Alé Green Road Lady bib shorts review

Made from recycled fabric, the Alé Green Road Lady bib shorts prove that performance wear doesn't need to cost the earth.

Alé Green Road Lady bib shorts EC
Cycling Weekly Verdict

Meeting the need for performance kit, while trying to keep a low environmental footprint can feel like a constant conflict, often ending up in a design compromise or wallet busting prices. The women's specific Alé Green Road Lady bib shorts prove that you really can have the best of all worlds, raising the bar for all cycle wear. 

Reasons to buy
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    Recycled fabrics

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    Performance women's specific fit

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    Secure leg gripper

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    Minimal seams

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    Wide straps

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The Alé Green Road Lady bib shorts were selected for an Editor's Choice award in 2020. This year's list contains 78 items which scored a 9 or 10/10 with our tech team - this gear is the best of the best, and has received the Cycling Weekly stamp of approval. 

The desire to own nice shiny bike things can often conflict with people's want to reduce their eco-footprint, so getting hold of a pair of Alé Green Road Lady bib shorts which promise to meet both needs is a very happy new kit day indeed.

>>>Best women's specific shorts reviewed 

The brand trialled the Green Road range of cycling kit last year when the Alé-Cipollini team wore it at the 2019 Giro Rosa. Generally considered the hardest stage race in the Women's UCI calendar, it's safe to say that the Alé Green Road Lady bib shorts got a pretty thorough road test.

The biggest must know for the ale Green Road Lady bib shorts is that a significant percentage of the fabric used is Global Recycled Standard (GRS) certified. The Polyamide and Elastane mix shorts use a Denali Green fabric - its properties include high elasticity and good muscular compression.

This is teamed with a laser cut finish Green Elastic leg gripper, which, measuring eight centimetres and almost entirely silicone backed, means that the shorts really do fit like a second skin. The only section that isn't super sticky is a three centimetre mesh panel, that stretches 17 centimetres up the back of the leg to give an element of breathability to the otherwise dense fabric. Not wanting to criticise the fabric density - far from it - the tight weave is what gives the Alé Green Road Lady bib shorts their UPF50+ rating, muscle compression properties and if nothing else, that pure back colour even when stretched.

On top, the bib straps are made in Kimball Green, a mesh-like fabric with a high elasticity and endurance characteristics. It's one of my favourite bib designed and construction methods: keeping it simple with wide over the shoulder straps. They can be slightly warmer and heavier than other systems, but the mesh panels and the sides and in-between the straps at the back keep them securely in place without constriction of movement. The construction as a whole weighs a mere 162g (for a size small) so they're still exceptionally light.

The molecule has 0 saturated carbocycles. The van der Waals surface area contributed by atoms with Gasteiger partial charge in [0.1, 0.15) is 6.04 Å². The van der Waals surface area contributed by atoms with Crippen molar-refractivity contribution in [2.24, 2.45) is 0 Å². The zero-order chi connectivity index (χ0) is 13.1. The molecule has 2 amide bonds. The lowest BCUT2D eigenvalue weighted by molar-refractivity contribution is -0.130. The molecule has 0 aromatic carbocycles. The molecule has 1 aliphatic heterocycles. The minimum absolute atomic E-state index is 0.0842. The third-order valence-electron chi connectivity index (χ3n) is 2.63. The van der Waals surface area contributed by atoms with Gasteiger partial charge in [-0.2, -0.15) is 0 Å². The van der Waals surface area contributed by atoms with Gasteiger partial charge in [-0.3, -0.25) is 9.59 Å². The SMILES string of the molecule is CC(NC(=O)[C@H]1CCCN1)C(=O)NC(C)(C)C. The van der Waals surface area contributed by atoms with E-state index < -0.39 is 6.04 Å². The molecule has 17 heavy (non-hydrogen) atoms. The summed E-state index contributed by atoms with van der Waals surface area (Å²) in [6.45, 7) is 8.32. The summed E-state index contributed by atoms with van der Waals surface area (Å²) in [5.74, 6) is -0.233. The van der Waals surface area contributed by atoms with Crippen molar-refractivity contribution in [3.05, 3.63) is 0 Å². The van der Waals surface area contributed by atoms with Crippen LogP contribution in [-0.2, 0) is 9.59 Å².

Alé has fitted bib shorts with an Alé Green 4WH F pad, which uses a recycled green Lycra on the top layer. The 12mm foam is more basic than the complexity of the pad in shorts such as the Santini Legend pair, but it's still shaped for women specifically, and perforated by 3mm holes to assist breathability,. I found it perfectly adequate.

Ale Green Road Bib shorts

(Image credit: Hannah Bussey)

While I'm significantly well below the standard of Giro Rosa competing these days (was I ever?) I still feel capable of saying top marks to Alé for creating such a performance focused pair of shorts while still meeting my need to be environmentally friendly. In fact, once on, the Alé Green Road Lady bib shorts fabric's origin is swiftly forgotten, as other than the warm fluffy internal feeling of doing something good, there are zero compromises to be found on its inclusion.

Even the price at £145 doesn't feel particularly elevated for this level of performance short, which only leaves the question, why isn't all cycling kit made using recycled fabric?

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Hannah Bussey

Hannah is Cycling Weekly’s longest-serving tech writer, having started with the magazine back in 2011. She has covered all things technical for both print and digital over multiple seasons representing CW at spring Classics, and Grand Tours and all races in between.

Hannah was a successful road and track racer herself, competing in UCI races all over Europe as well as in China, Pakistan and New Zealand.

For fun, she's ridden LEJOG unaided, a lap of Majorca in a day, won a 24-hour mountain bike race and tackled famous mountain passes in the French Alps, Pyrenees, Dolomites and Himalayas. 

She lives just outside the Peak District National Park near Manchester UK with her partner, daughter and a small but beautifully formed bike collection.